I wanted a more critical approach to Fackenheim than found in the works of Michael Morgan so I turned to David Patterson, Emil Fackenheim Syracuse UP 2008. The book won the 2008 National Jewish Book Award in the category of Modern Jewish Thought, so I assumed it would be more critical.For Patterson, Fackenheim represents a Jewish thinker who affirms the centrality of Torah, yet does not despair of philosophy the way Levinas and Soloveitchik despair. Fackenheim has the tikkun for the darkness at the heart of man as told by Joseph Conrad or Primo Levi. The height of the book for me was when Patterson used the thought of the kabbalist Yitzhak Ginzburgh to explain Hannah Arendt, that too much ego leads to absolute evil.
A different approach is offered by Konstanty Gebert. An observant Polish Jew who was instrumental as an educator and journalist in Solidarity. He now edits Midrasz, a Polish-Jewish monthly. Interview with him
He wrote an article “Forgetting Amalek” in Responsibility in Crisis, editor David William Cohen & Michael Kennedy 183-201
Gebert writes that the Torah teaches us to wipe out the memory of Amalek but to always remember their treachery – there is a tension of memory/oblivion
Emil Fackenheim offers the 614th commandment. For Gebert, that is like the situation described by Gregory Bateson, a double bind that produces pathological disassociation or a catch -22. If the Shoah makes one turn away from religion then the 614th commandment to not give Hitler a posthumous victory by turning away. It means that one is either not true to one’s self or is helping the holocaust. One cannot turn away and if one accepts the call of the Holocaust one disassociates from oneself.
He ponders if Amalek in the Torah, as pure evil, is a construct based on their trauma and not on actual knowledge of Amalakites. Hating Amalek was an easy thing in their post traumatic stage and the inherited trauma of their immediate descendents.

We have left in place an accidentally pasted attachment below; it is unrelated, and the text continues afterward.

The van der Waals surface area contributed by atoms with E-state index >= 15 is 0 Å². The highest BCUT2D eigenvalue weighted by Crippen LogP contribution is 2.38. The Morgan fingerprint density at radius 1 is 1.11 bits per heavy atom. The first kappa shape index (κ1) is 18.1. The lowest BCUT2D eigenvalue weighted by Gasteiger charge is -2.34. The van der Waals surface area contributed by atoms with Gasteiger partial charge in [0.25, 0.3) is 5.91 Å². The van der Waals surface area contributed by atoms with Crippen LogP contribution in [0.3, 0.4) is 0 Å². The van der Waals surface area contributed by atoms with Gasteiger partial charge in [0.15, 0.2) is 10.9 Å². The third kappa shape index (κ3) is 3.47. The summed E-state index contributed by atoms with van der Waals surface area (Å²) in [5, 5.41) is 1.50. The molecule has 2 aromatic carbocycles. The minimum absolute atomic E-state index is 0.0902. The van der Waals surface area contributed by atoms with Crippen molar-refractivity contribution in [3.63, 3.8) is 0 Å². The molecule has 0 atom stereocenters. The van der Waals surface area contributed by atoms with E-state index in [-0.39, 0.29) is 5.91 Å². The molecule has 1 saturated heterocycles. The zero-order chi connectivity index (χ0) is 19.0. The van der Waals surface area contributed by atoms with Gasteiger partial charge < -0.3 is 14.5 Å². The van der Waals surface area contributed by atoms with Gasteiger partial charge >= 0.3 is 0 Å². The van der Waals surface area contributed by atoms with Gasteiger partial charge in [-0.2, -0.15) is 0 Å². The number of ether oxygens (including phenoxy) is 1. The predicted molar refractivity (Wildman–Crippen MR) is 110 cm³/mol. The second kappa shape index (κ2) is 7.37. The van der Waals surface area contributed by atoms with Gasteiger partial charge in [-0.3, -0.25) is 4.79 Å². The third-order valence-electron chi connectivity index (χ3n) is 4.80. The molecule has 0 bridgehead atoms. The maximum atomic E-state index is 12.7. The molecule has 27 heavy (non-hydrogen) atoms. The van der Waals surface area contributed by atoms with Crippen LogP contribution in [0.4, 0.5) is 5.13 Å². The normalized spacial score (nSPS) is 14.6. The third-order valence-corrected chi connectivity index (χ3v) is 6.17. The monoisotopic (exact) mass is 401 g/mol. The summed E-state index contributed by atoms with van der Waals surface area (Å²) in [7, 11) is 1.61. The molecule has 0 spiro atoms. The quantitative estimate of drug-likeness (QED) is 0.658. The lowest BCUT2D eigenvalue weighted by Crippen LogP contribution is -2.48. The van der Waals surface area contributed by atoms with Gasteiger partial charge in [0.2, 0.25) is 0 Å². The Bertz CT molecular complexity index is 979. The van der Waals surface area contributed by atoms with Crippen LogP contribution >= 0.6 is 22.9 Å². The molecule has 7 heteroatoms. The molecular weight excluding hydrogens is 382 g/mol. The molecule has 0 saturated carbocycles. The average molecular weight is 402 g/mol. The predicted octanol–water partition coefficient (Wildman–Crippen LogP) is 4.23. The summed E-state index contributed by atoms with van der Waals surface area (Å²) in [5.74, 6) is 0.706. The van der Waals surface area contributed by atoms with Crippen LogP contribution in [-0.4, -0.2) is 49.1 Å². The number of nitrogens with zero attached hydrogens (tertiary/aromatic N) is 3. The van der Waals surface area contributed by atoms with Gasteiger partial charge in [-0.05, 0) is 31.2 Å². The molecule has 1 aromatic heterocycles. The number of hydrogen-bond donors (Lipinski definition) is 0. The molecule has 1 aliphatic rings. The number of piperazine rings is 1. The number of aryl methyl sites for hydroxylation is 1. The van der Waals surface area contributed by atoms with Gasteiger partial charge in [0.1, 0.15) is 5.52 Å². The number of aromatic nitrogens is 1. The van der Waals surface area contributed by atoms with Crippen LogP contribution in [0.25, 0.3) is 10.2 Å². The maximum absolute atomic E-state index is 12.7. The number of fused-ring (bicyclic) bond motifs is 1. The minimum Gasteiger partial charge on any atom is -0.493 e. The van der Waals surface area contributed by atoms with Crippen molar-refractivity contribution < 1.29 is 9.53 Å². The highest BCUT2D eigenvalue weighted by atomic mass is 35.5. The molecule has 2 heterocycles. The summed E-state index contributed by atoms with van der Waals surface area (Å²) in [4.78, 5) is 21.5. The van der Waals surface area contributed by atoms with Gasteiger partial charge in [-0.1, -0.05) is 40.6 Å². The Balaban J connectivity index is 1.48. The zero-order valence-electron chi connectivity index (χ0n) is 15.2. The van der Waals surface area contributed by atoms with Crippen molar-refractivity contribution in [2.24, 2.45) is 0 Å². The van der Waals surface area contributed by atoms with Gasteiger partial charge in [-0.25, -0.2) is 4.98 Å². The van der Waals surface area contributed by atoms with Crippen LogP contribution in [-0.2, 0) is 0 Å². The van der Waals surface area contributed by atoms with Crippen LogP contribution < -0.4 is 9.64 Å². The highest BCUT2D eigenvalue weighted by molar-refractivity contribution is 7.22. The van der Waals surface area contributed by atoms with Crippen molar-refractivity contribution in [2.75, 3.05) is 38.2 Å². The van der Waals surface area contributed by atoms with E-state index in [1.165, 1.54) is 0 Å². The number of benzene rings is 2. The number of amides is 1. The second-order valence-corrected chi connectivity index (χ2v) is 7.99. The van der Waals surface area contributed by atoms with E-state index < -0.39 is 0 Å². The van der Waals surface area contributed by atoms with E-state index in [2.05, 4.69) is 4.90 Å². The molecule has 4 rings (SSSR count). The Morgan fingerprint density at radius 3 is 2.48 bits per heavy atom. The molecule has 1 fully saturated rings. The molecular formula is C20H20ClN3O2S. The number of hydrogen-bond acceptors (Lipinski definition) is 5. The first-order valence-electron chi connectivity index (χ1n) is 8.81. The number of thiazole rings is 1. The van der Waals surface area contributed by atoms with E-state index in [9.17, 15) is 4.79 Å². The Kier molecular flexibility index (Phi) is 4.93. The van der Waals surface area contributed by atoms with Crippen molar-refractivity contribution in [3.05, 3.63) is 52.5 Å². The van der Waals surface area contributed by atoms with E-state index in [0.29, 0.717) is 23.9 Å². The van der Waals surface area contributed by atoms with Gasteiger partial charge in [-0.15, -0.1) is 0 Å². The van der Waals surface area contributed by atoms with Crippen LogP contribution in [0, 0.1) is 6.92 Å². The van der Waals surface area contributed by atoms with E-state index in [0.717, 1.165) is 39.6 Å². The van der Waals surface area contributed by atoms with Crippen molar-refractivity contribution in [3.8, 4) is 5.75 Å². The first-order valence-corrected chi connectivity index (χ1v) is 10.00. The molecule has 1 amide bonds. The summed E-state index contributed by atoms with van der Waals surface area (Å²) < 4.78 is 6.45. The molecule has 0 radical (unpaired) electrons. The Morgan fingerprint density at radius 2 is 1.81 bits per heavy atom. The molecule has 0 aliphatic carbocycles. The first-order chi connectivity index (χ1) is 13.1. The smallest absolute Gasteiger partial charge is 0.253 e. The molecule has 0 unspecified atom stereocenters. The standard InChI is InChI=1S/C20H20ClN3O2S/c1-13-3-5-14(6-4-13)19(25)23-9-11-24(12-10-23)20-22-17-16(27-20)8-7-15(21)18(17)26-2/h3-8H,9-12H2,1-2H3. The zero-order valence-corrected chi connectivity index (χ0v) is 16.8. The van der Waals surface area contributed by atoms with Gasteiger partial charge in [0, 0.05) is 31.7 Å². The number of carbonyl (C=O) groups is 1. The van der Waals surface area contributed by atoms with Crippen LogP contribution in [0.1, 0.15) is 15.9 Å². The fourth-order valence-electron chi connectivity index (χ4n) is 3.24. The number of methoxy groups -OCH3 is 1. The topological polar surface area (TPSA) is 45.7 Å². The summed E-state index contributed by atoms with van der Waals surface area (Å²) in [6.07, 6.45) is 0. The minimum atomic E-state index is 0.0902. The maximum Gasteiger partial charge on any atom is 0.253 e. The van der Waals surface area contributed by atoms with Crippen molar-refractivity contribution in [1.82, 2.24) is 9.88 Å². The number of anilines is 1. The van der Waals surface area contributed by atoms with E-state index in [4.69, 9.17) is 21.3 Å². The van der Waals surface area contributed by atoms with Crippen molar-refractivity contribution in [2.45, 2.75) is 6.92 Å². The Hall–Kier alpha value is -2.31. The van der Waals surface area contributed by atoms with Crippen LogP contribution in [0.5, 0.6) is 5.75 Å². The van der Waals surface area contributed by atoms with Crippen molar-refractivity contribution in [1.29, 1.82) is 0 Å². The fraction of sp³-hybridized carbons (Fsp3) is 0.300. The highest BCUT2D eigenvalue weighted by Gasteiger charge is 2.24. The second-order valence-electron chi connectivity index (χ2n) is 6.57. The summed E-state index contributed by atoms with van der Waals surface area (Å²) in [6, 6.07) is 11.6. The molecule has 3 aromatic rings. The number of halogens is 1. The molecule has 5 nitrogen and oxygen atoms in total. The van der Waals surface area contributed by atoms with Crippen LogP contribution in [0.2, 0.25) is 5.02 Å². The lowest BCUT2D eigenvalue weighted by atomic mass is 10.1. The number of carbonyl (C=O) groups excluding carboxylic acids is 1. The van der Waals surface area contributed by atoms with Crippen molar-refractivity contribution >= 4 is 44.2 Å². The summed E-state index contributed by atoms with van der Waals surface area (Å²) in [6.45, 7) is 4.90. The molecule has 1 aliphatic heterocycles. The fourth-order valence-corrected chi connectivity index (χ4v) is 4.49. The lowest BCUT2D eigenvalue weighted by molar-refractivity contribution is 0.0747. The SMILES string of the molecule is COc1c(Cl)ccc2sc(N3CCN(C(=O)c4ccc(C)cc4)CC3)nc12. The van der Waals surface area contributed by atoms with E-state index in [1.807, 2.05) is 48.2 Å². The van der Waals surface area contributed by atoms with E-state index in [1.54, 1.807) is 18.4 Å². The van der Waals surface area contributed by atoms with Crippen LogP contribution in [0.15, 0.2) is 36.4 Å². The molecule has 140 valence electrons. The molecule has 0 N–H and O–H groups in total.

But, the Babylonians mixed all the tribes in the area through forced relocations. This nullified the commandment to eliminate the Amalek, because at that point the Amalek ceased to exist as a tribe.
Gebert thinks that the university today has a responsibility to help prevent the creation of new Amalek images. We need to separate historic understanding from justifying. We need free debate and intellectual liberty.
Now Amalek’s children themselves need to condemn the evil and work together with the children of victims. We need to remember the evil of Amalek, but the only way to truly wipe out Amalek is through reconciliation. Children of Amalek will come to naught if not helped by the children of the victims.
As a comparison, Avi Sagi sought to justify the Biblical prohibition and explain the moral problem now that we have modern morals, many commentaries on Joshua and Samuel also resort to justification and limiting, but not to reconciliation or the role of the university. The Punishment of Amalek in Jewish Tradition: Coping with the Moral Problem, Avi Sagi, Harvard Theological Review Vol.87, No.3 (1994)
Reb Shlomo and Reb Zalman taught that we have to turn to simcha to overcome the inner darkness. Then we have to return to Torah in a more open way. Reb Shlomo text.
In contrast, the Haredi world, based on a teshuvah of Rabbi Menashe Klein, overcomes the Holocaust by creating a saving remnant of true Jews. They focus only on the true Haredi Jews and limit the validity of conversions including Emil Fackenheim’s son.
In many ways, I find that Fackenheim undermines the centrality of Torah. By adding he takes away.
Unlike Berkovits who maintains Torah despite the Holocaust. Though one could argue that by Berkovits, unlike Soloveitchik, downplays the significance of Torah because Torah cannot change to incorporate the affects of the Holocaust.
Perhaps, even Yitz Greenberg’s post-Holocaust theology could be read a very conservative, insofar as it legitimates all responses to the Holocaust, even Menashe Klein’s.